Some mediums possess a slightly unusual physical make-up, just as do some outstanding artists and athletes - Nijinsky’s foot, Bannister’s lungs, a singer’s depth of breath. Most mediums require a ready ability for dissociation. As one medium said with a twinkle, ‘I am a loose woman’. She meant that whilst working she needed to be able to stand outside her own normal thought and feeling patterns, freeing herself to be open to that of others she takes to be discarnate persons.

Another useful comparison can be made between mediumship and art in terms of the road to achievement. For every five fine artists, and every fifty good ones, there are five thousand feeble amateurs or non-achievers due to failures in skill, in training, in dedication. It is essential also to recognise that a medium encounters communicators of very varying skills and character. A communicator can only describe what he finds as far as his own stature can take him. As Maurice Barbanell, a life-long medium, said after his death, ‘I am learning . . . that knowledge, like liquid, can only be contained in a receptacle that has equal capacity’. In other words his stature limits his cognition. Mediumship reflects the same rule. A humdrum medium can be accurate in her way but she often only reaches part of the story. Her picture of her communicator’s nature and interests will fall short and be described only in her own humdrum terms. If she paints a picture of how life is lived hereafter this will be humdrum too. What marks out the high quality medium is a precision, a razor sharpness, a hitting of the mark and, especially, the defining or distinguishing of emotional situations exactly.

Thus mediums differ very considerably in their accuracy and depth of perception. This is dictated by their inner spiritual quality more than by their technical skills. When, in the interests of psychical research, it is sought to eliminate the subjective field, this invariably impoverishes the material. In medical and transpersonal psychology, on the contrary, much has come to be accepted which is full of subjective material but where in time general modes of behaviour can clearly be observed at work. In the extrasensory field subjective material calls for detached yet intuitive and sensitive interpretation. At times too some mediumistic insights touch closely upon fields known in inner religious experiences.

Mankind enjoys attempting to divide and conquer experience by creating separate orderly fields of study. Life, however, has a habit of expanding experience from one field into different areas and insists upon presenting a seemingly untidy whole. In addition to its unfamiliarity, mediumistic communication partakes of something of this multiple character as it shifts from one level to another, making it elusive and hard to judge. Communicators, obviously, do not all feel and think alike and it would be a gross over-simplification to suppose that all encounter exactly the same experiences after death, or evaluate them similarly.


After the early evidence provided, the worthy recipient can expect that a more active linking up with former earth companions can be looked for. These may have some advice to give. We make our own judgments on what they say. It is necessary, when comparatively recent arrivals describe the life around them, to be cautious since seasoned communicators warn us that such accounts have more misunderstanding in them than is yet known by those who tell them. So one must be ready for limitations and unintended error. The pictures given will differ since each sees only according to his own ability.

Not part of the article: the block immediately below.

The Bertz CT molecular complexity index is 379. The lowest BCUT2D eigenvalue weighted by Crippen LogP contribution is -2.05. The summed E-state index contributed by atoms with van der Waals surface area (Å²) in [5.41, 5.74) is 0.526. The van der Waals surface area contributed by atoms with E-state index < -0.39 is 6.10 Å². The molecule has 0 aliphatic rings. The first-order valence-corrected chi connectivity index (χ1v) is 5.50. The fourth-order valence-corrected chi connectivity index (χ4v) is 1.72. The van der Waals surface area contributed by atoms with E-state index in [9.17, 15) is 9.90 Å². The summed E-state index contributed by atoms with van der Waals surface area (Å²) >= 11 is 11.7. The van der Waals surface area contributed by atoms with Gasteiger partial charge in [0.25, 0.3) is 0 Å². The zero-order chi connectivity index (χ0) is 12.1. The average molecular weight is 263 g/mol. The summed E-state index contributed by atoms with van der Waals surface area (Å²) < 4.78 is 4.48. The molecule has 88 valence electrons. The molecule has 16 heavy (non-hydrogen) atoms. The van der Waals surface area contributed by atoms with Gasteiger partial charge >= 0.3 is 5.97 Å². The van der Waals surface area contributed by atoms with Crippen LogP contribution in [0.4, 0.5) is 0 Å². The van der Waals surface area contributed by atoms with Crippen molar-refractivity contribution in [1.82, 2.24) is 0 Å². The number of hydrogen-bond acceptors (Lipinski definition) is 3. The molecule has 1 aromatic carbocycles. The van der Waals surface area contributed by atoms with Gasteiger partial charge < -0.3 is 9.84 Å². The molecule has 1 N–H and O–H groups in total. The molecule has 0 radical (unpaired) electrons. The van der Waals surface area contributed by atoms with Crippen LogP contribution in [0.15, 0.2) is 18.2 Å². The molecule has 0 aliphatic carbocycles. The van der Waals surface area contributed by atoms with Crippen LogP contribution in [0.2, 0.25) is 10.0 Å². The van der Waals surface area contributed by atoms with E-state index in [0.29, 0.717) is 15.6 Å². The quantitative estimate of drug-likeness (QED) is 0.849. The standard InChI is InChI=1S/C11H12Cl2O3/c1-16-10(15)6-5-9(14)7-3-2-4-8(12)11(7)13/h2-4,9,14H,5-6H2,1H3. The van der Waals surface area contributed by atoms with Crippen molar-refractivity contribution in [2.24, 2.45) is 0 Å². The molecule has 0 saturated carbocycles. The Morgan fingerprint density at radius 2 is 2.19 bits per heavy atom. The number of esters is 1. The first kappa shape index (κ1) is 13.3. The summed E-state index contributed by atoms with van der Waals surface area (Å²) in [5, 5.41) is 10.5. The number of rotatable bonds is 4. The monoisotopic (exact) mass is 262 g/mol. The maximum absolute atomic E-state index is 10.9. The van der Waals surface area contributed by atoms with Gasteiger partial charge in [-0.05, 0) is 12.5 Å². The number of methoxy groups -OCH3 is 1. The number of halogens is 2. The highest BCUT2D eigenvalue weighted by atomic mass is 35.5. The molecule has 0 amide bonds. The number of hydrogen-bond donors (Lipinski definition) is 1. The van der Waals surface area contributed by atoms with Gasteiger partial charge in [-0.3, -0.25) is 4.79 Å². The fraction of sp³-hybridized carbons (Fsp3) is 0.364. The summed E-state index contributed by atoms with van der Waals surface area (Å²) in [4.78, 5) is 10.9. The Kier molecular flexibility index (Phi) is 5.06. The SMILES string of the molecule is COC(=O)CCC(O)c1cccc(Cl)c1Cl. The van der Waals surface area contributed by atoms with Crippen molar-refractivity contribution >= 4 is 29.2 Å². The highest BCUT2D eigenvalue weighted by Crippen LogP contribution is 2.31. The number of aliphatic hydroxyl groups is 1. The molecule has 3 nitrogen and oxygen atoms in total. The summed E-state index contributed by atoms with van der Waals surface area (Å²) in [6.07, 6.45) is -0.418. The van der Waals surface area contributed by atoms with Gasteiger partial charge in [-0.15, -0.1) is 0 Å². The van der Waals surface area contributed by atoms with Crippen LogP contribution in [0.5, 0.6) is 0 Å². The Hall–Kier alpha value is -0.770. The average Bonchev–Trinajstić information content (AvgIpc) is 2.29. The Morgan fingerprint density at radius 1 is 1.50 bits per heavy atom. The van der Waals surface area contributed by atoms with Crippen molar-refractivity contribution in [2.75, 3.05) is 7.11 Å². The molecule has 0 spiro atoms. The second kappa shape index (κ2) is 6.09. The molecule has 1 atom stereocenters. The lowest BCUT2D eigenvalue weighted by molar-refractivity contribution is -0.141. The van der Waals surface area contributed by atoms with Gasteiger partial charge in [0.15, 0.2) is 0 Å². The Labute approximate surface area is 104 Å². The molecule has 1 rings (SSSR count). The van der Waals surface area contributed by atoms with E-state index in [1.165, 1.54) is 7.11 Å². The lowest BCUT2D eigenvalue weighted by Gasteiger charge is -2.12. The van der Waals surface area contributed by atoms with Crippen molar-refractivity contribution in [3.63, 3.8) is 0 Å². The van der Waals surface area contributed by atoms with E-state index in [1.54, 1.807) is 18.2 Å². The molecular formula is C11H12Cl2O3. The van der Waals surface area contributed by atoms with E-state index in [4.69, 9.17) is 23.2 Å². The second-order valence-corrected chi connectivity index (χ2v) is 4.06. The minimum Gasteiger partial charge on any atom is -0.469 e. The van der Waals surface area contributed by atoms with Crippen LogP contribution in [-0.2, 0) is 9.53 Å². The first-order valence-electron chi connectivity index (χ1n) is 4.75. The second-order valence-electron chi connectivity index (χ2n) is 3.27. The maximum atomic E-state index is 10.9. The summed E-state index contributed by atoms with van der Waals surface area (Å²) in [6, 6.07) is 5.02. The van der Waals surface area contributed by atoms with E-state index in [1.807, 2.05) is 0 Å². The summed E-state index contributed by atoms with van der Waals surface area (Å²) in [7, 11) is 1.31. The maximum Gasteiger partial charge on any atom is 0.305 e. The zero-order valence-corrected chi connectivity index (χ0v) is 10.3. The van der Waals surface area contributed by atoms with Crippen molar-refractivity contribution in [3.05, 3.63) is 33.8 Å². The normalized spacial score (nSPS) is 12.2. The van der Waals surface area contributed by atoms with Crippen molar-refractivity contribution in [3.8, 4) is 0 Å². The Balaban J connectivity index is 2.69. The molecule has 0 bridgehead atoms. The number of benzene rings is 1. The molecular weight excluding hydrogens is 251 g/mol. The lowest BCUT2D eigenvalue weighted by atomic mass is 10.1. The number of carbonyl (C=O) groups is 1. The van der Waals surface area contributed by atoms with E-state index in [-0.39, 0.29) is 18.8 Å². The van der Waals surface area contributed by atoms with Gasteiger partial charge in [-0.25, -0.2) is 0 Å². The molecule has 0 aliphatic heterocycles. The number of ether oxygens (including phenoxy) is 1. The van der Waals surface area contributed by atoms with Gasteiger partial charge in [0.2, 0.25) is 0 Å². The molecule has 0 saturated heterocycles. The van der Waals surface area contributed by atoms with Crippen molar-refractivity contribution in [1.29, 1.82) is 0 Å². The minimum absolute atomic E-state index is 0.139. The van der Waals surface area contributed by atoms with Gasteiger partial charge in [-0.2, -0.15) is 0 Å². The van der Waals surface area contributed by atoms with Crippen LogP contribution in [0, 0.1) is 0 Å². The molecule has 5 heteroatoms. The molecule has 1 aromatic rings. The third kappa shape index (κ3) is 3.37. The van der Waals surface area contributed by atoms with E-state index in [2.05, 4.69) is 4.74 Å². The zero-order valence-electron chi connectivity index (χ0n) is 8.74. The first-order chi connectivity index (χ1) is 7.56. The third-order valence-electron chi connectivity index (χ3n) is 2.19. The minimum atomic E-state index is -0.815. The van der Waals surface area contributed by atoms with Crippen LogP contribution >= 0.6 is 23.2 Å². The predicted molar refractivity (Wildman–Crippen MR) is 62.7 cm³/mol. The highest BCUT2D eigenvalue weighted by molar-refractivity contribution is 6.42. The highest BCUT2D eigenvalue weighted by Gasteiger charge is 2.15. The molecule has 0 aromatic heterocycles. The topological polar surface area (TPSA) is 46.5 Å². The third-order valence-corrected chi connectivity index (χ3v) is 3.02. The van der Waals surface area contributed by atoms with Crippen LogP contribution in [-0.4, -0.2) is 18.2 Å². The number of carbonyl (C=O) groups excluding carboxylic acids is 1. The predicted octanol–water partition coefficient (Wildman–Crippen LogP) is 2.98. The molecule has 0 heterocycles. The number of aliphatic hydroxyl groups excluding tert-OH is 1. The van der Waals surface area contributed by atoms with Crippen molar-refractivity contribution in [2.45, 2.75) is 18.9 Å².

Further on than this level true spiritual teachers appear. They are of various grades. In parenthesis there can also be false or mischievous beings posing as teachers. True teachers will be found to be little concerned with personality issues. These are our prison bars. They suggest we can leave our prison as soon as we wish. That is not easy because it also involves of course leaving behind some of the qualities of character which have put us in prison in the first place. These teachers speak simply. Their teachings are easier to understand than to apply. They do not wish us to become personally attached to them though their goodwill is very evident. Without doubt one gradually comes to feel a sense of superior stature, and that they are likely to know more than they choose as yet to impart. Whilst engaged in our earth purposes we are unlikely to be in touch with more than a part of their total being. To reach us they tell us that they are obliged in some way to condense and limit themselves as well as their message in order to come closer to our level.

This book does not deal with how to learn to become a medium. This is best left to the professionals. It concerns itself as best it can with three levels of mediumship, in turn each requiring a separate standpoint, since truth has many facets calling in turn for the degree of understanding appropriate to each. First is the level of personal evidence and reassurance. Next local advice and a preliminary but limited and varying account of what has happened soon after death.

And third, the field of spiritual insight from senior beings, offering changes and challenges in how we conduct our life. At each level the field of observation alters. What makes sense at one level does not necessarily appear to do so when seen from lower levels, nor from higher levels than its own.

It is not difficult to make a picture of mediumship as possessing, as do so many activities, a number of levels of excellence or the reverse. The medium usually works, though not necessarily always, at a level of consciousness where she finds herself at ease. Other occasions arise when she is overtaken by an accumulation of material which she little understands, but feels strongly impelled to impart. At such times there will be more of the communicator inherent in the material and less of the medium. At important moments it is as if her consciousness is raised for a moment; something beyond her habitual levels finds its way to her.